Has anyone figure out how to track a "recasted" mortgage in quicken?

In this scenario, a principle payment is made and the mortgage companies recalculates the loan payment based on the original term - loan remains a 30 yr term w/same interest rate.
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  • Tom Young
    Tom Young SuperUser ✭✭✭✭✭
    edited May 4
    If I'm understanding what you're saying here, each time you make a principal payment the loan balance after the payment becomes, in effect, a new 30-year loan?  That is, you always have a 30 year loan no matter how many payments you've made, but with a "beginning" balance that gets smaller and smaller, until the "beginning balance" gets to $0?
    If I've got that right, then I have to say I've never heard of such a thing.  Can you provide a link, somewhere on the internet, that describes this sort of loan.
    As far as actually doing this in Quicken I suppose one approach is to each month set up a "new" 30-year loan in Quicken with the balance of the "old" loan transferred to the "new" loan, zeroing out the old loan.  Seems like a lot of work for not much reward since the future payments beyond the first payment of each "new" loan are meaningless to you.
    I'd simply set up a manual Liability Account and post the actual principal payments to that Account.

    Of course if this really is more or less a one-time event where after paying some (maybe large) amount of principal the lender sets you up with a new 30-year loan at the same interest rate, then that's more doable.  Set up your new 30-year loan in Quicken.  As part of the setup Quicken will ask about the new loan's opening balance, (presumably the same amount as your old loan after the principal payment), and will make an Opening Balance entry in the new loan Account for the new loan.  When you've got the new loan Account all established, delete the Opening Balance entry, transfer the balance of the old loan into the new loan (zeroing out the old loan) and all should be good.
  • RJ Puckett
    RJ Puckett Member
    I'm sorry for not provided a better definition. "A mortgage recast is when you make a lump-sum payment toward the principal balance of your loan. Your lender will then re-amortize your mortgage with the new (lower) balance. The idea is that you can lower your monthly payments since your principal went down, but your interest rate and term remain the same. Most commonly, homeowners recast a mortgage when they’ve purchased a new home but haven’t sold their old one. Once the previous property has been sold, then the homeowner can use the proceeds of the sale toward a recast of their new mortgage."

    For example, the original loan is 30 yrs or 360 payments, a large lump sum payment (say 25%) is paid to the principle 6 months later. The loan is re-amortized at the new lower balance, with the same interest rate, using the remaining term 29.5 yrs or 354 payments. The required monthly payment (P&I) is lowered as compared to when a simple principle lump-sum payment is paid toward principle.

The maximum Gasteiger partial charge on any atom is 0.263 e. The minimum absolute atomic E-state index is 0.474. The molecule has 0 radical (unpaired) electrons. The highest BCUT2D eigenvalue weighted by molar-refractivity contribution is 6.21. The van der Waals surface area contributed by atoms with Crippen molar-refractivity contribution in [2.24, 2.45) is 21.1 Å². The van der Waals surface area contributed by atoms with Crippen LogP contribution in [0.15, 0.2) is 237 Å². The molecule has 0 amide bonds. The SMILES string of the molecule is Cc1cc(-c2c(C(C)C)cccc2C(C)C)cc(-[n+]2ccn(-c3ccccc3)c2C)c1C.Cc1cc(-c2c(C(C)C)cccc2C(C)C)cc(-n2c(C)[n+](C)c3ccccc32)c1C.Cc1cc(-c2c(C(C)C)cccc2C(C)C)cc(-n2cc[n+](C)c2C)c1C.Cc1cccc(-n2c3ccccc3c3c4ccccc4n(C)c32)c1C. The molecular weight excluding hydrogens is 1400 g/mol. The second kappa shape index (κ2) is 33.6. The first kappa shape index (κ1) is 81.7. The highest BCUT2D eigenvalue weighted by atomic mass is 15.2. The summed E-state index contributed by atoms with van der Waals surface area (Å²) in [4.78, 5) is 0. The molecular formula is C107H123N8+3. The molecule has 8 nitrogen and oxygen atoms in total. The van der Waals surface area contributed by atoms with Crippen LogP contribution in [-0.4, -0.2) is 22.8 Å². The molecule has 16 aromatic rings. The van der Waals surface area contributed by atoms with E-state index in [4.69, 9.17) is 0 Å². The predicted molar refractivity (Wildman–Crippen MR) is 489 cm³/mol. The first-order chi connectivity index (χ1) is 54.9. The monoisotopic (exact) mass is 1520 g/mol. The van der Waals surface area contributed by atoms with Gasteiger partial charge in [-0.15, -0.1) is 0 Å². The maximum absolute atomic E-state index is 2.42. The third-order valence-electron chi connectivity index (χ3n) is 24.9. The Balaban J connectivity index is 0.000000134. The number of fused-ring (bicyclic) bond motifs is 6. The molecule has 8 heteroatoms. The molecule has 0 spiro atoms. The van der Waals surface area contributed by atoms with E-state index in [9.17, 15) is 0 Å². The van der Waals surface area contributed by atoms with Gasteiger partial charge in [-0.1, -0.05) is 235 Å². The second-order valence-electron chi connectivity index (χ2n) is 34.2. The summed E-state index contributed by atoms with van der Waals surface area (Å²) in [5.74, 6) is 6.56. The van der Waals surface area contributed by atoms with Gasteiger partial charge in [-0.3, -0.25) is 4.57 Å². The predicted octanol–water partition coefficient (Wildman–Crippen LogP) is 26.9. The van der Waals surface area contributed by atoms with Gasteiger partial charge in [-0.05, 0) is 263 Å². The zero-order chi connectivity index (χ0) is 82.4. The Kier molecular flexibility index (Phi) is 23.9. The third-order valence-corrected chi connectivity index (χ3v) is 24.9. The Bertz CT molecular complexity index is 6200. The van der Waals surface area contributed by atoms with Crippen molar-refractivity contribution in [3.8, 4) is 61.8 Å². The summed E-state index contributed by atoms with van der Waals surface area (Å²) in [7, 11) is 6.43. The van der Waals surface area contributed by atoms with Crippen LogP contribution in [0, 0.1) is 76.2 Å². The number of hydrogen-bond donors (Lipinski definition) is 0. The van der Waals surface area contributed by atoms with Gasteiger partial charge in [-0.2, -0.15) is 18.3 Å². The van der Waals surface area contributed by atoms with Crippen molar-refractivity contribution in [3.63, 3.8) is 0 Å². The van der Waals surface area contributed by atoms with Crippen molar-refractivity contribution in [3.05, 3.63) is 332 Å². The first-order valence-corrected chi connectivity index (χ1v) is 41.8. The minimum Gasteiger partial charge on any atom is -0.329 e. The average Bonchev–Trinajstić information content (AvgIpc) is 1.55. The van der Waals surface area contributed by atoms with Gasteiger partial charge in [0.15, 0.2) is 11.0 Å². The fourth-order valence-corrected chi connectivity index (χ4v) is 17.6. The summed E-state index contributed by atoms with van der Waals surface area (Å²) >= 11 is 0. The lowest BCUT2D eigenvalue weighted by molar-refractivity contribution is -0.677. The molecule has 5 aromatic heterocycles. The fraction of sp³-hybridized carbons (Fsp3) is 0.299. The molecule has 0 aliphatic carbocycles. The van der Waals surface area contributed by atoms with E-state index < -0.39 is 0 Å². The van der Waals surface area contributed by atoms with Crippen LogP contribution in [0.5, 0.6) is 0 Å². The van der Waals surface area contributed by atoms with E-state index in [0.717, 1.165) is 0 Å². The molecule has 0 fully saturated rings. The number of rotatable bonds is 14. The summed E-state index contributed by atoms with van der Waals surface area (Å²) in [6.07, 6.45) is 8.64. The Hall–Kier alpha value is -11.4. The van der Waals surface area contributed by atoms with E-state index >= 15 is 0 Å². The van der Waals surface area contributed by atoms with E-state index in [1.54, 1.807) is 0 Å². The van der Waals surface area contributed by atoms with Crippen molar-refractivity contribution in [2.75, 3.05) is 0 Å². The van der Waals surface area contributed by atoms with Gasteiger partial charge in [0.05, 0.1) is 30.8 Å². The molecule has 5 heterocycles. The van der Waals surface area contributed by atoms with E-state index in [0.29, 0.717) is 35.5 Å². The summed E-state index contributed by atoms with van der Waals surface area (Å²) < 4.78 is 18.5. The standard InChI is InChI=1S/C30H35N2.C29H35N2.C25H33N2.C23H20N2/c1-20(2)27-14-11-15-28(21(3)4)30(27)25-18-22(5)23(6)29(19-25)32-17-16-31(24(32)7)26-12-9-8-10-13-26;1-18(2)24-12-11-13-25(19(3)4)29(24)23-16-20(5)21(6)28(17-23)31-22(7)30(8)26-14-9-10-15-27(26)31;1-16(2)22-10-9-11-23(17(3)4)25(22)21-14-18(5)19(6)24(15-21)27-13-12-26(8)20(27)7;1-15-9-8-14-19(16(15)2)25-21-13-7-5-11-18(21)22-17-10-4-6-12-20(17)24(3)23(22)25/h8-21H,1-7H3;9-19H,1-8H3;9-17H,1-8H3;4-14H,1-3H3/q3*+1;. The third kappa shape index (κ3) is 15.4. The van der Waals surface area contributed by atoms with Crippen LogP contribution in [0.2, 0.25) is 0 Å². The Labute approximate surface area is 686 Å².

Here's a link to Rocket Mortgage description, which also includes a re-cast calculator:
    https://www.rocketmortgage.com/learn/recast-mortgage

    When you make a lump sum payment to the principle in Quicken, the total payment (P&I) remains the same. I was unable to find a option in Quicken to re-amortize the loan for a re-cast.

    I tried to mimic a mortgage recast by refinancing the loan in quicken. I applied the lump-sum payment to the original loan and then refinanced the loan at the new lower balance, same interest rate, and the reduced term (e.g., 29.5 yrs.) The recalculated P&I was close to my actual new payment, but it was off by 2-3 % (~$50).

    I could use this approach and adjust my actual P&I paid to match my mortgage statement. It's just more work. I'm a firm believer that SW applications that we pay for should work for us and we shouldn't work SW.
  • Tom Young
    Tom Young SuperUser ✭✭✭✭✭
    "I tried to mimic a mortgage recast by refinancing the loan in quicken. I applied the lump-sum payment to the original loan and then refinanced the loan at the new lower balance, same interest rate, and the reduced term (e.g., 29.5 yrs.) The recalculated P&I was close to my actual new payment, but it was off by 2-3 % (~$50). "
    I think the approach here that should work is the one I outlined in the last paragraph of my answer above.
    Create a new loan with an appropriate Opening Date, Original Balance, (presumably the same amount as your old loan after the lump-sum payment), Original Length, etc.  That should result in an amortization schedule that's consistent with the new loan.  Then, either delete the Opening Balance entry made by the Quicken loan "wizard" and, using the new loan's Opening Date, transfer the old loan's ending balance into the new Account, or, go into the old loan's register and make "Decrease" entry in the amount of the outstanding loan with the "Category" being the same as the name of the old loan Account, surrounded by square brackets (e.g., [Old Loan Account Name]).  The latter method will zero out the old loan without affecting any other Account in your file.